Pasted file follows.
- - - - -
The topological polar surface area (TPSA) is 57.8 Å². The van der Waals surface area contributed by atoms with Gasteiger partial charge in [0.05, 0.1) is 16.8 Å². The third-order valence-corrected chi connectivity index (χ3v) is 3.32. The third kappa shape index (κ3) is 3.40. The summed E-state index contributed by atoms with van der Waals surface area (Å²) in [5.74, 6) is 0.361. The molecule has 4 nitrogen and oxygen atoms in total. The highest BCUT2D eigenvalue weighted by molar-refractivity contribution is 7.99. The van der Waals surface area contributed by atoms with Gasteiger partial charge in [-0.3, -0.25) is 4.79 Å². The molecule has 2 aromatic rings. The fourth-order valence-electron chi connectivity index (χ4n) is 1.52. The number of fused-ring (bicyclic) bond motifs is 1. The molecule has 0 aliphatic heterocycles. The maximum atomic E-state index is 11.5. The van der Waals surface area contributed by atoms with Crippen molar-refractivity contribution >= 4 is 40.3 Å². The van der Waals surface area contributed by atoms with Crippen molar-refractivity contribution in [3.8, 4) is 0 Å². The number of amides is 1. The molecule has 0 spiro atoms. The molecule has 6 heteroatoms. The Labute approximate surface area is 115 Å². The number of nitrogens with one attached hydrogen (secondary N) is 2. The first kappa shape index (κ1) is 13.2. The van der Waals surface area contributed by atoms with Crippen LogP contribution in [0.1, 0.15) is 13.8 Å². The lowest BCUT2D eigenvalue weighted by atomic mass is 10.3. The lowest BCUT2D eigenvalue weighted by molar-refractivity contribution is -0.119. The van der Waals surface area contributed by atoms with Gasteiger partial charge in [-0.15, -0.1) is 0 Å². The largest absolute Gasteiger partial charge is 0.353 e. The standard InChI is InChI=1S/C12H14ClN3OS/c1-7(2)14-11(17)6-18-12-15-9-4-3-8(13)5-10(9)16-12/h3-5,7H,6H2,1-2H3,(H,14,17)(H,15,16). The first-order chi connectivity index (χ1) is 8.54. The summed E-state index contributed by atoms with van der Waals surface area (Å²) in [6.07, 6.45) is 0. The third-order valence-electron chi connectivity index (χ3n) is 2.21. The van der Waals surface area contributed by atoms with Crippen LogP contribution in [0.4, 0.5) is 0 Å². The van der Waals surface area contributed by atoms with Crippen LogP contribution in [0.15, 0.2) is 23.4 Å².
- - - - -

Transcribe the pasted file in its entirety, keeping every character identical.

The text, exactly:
The topological polar surface area (TPSA) is 57.8 Å². The van der Waals surface area contributed by atoms with Gasteiger partial charge in [0.05, 0.1) is 16.8 Å². The third-order valence-corrected chi connectivity index (χ3v) is 3.32. The third kappa shape index (κ3) is 3.40. The summed E-state index contributed by atoms with van der Waals surface area (Å²) in [5.74, 6) is 0.361. The molecule has 4 nitrogen and oxygen atoms in total. The highest BCUT2D eigenvalue weighted by molar-refractivity contribution is 7.99. The van der Waals surface area contributed by atoms with Gasteiger partial charge in [-0.3, -0.25) is 4.79 Å². The molecule has 2 aromatic rings. The fourth-order valence-electron chi connectivity index (χ4n) is 1.52. The number of fused-ring (bicyclic) bond motifs is 1. The molecule has 0 aliphatic heterocycles. The maximum atomic E-state index is 11.5. The van der Waals surface area contributed by atoms with Crippen molar-refractivity contribution >= 4 is 40.3 Å². The van der Waals surface area contributed by atoms with Crippen molar-refractivity contribution in [3.8, 4) is 0 Å². The number of amides is 1. The molecule has 0 spiro atoms. The molecule has 6 heteroatoms. The Labute approximate surface area is 115 Å². The number of nitrogens with one attached hydrogen (secondary N) is 2. The first kappa shape index (κ1) is 13.2. The van der Waals surface area contributed by atoms with Crippen LogP contribution in [0.1, 0.15) is 13.8 Å². The lowest BCUT2D eigenvalue weighted by atomic mass is 10.3. The lowest BCUT2D eigenvalue weighted by molar-refractivity contribution is -0.119. The van der Waals surface area contributed by atoms with Gasteiger partial charge in [-0.15, -0.1) is 0 Å². The largest absolute Gasteiger partial charge is 0.353 e. The standard InChI is InChI=1S/C12H14ClN3OS/c1-7(2)14-11(17)6-18-12-15-9-4-3-8(13)5-10(9)16-12/h3-5,7H,6H2,1-2H3,(H,14,17)(H,15,16). The first-order chi connectivity index (χ1) is 8.54. The summed E-state index contributed by atoms with van der Waals surface area (Å²) in [6.07, 6.45) is 0. The third-order valence-electron chi connectivity index (χ3n) is 2.21. The van der Waals surface area contributed by atoms with Crippen LogP contribution in [0.4, 0.5) is 0 Å². The van der Waals surface area contributed by atoms with Crippen LogP contribution in [0.15, 0.2) is 23.4 Å².